With students and educators reentering their classrooms for the 2022-23 school year, district leaders need to be able to reassure everyone in their school community that school safety is a priority and that they will be safe physically, socially, and emotionally.
Decades’ worth of research have shown that school safety, school climate, and student well-being are all important for academic achievement. The conditions that support them are complex and ever-shifting, which means it’s a constant challenge to create an optimal learning environment. That’s why district leaders should always be ready to explain what their school safety plans are and how their administration arrived at them.
Be prepared to answer these five questions on the topic of school safety from parents, educators, and students as you head back to school:
- What is our district-wide approach to safety and what mechanisms are in place to ensure it is known and followed?
As we’ve seen over the past year, emergencies due to natural disasters, medical situations, active shooter threats, and other causes can happen at any place and time. Having a comprehensive security and safety program is one of district leaders’ most important responsibilities.
The federal government recommends that every district create an Emergency Operations Plan (school EOP) that outlines how it will prepare for, respond to, and recover from an emergency. In addition to having an updated EOP based on risk assessments and lessons your school has learned over time, it’s crucial to train staff through education and drills in coordination with local first responders; test communications systems; conduct audits; run alerts and reunification drills; and update building maps. Today’s representative safety training is going beyond the typical active shooter training and fire drills, and now incorporates many all-hazard situations as well as training on bullying, suicide, and basic first aid.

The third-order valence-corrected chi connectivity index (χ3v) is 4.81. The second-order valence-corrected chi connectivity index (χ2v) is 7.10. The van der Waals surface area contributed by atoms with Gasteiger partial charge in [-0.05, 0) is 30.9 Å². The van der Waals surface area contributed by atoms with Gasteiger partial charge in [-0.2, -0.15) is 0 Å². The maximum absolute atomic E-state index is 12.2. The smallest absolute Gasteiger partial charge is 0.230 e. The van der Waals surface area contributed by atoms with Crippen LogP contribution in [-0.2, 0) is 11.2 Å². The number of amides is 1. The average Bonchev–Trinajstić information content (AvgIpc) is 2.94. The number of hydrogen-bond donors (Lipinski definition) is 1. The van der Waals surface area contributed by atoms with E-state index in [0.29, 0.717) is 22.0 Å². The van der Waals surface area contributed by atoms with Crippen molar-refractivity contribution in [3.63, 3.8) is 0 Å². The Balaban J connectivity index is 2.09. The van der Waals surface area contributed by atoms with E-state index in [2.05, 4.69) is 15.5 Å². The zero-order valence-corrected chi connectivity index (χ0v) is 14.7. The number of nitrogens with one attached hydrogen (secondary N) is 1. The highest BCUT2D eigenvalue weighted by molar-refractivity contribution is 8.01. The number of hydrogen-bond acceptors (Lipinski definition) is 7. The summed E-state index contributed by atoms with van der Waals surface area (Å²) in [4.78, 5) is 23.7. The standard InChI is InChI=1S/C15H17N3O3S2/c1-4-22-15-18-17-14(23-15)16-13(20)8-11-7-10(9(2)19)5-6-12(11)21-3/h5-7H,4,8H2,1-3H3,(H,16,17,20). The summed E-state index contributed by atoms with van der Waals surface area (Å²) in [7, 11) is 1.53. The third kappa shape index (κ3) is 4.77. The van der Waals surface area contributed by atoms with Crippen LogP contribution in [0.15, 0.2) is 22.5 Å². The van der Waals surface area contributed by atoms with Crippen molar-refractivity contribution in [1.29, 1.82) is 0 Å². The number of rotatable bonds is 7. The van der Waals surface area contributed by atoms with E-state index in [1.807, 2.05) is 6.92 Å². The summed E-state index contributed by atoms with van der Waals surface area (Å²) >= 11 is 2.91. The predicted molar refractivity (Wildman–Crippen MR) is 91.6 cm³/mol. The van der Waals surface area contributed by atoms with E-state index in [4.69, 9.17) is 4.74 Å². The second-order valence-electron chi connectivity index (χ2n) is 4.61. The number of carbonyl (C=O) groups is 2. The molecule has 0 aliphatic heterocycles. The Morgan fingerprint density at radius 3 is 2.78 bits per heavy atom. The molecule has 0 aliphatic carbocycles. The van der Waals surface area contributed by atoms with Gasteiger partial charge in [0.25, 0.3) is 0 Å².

2. What is your district doing to deter attacks and violence?
Violence is preventable. Early detection, assessment, and intervention in cases where individuals may pose a threat are crucial.
Putting tools and technology in place to detect and become aware of threats is an important part of a holistic approach. Programs to educate students, staff, and the community on how to recognize concerning behavior and report tips and information anonymously are table-stakes high today. And, in today’s digital world, threats and warning signs are abundant – something known as “leakage” – which can be detected through email and social media scanning technology, as well as web filtering that can detect high-risk issues at scale using artificial intelligence (AI). These tools help schools get ahead of harmful intent before it escalates.
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